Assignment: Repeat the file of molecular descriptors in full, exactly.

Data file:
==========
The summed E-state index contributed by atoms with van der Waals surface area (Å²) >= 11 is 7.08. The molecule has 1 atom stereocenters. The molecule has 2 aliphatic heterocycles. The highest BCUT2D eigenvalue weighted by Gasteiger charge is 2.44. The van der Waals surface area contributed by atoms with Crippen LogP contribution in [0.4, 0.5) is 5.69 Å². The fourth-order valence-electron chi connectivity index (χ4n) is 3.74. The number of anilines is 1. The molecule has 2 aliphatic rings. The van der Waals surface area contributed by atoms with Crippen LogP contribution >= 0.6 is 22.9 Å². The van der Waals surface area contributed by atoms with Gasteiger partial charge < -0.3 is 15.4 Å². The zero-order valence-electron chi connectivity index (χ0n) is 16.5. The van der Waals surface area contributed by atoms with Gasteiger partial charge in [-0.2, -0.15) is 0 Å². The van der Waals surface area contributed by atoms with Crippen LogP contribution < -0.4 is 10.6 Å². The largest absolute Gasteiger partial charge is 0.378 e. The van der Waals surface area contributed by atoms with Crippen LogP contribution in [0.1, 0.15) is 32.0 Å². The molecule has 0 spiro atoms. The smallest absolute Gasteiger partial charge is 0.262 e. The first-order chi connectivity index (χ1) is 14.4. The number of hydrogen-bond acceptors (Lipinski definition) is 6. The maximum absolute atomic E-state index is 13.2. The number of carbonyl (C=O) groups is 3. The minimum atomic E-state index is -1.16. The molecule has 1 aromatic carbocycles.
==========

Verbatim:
The summed E-state index contributed by atoms with van der Waals surface area (Å²) >= 11 is 7.08. The molecule has 1 atom stereocenters. The molecule has 2 aliphatic heterocycles. The highest BCUT2D eigenvalue weighted by Gasteiger charge is 2.44. The van der Waals surface area contributed by atoms with Crippen LogP contribution in [0.4, 0.5) is 5.69 Å². The fourth-order valence-electron chi connectivity index (χ4n) is 3.74. The number of anilines is 1. The molecule has 2 aliphatic rings. The van der Waals surface area contributed by atoms with Crippen LogP contribution >= 0.6 is 22.9 Å². The van der Waals surface area contributed by atoms with Gasteiger partial charge < -0.3 is 15.4 Å². The zero-order valence-electron chi connectivity index (χ0n) is 16.5. The van der Waals surface area contributed by atoms with Gasteiger partial charge in [-0.2, -0.15) is 0 Å². The van der Waals surface area contributed by atoms with Crippen LogP contribution < -0.4 is 10.6 Å². The largest absolute Gasteiger partial charge is 0.378 e. The van der Waals surface area contributed by atoms with Crippen LogP contribution in [0.1, 0.15) is 32.0 Å². The molecule has 0 spiro atoms. The smallest absolute Gasteiger partial charge is 0.262 e. The first-order chi connectivity index (χ1) is 14.4. The number of hydrogen-bond acceptors (Lipinski definition) is 6. The maximum absolute atomic E-state index is 13.2. The number of carbonyl (C=O) groups is 3. The minimum atomic E-state index is -1.16. The molecule has 1 aromatic carbocycles.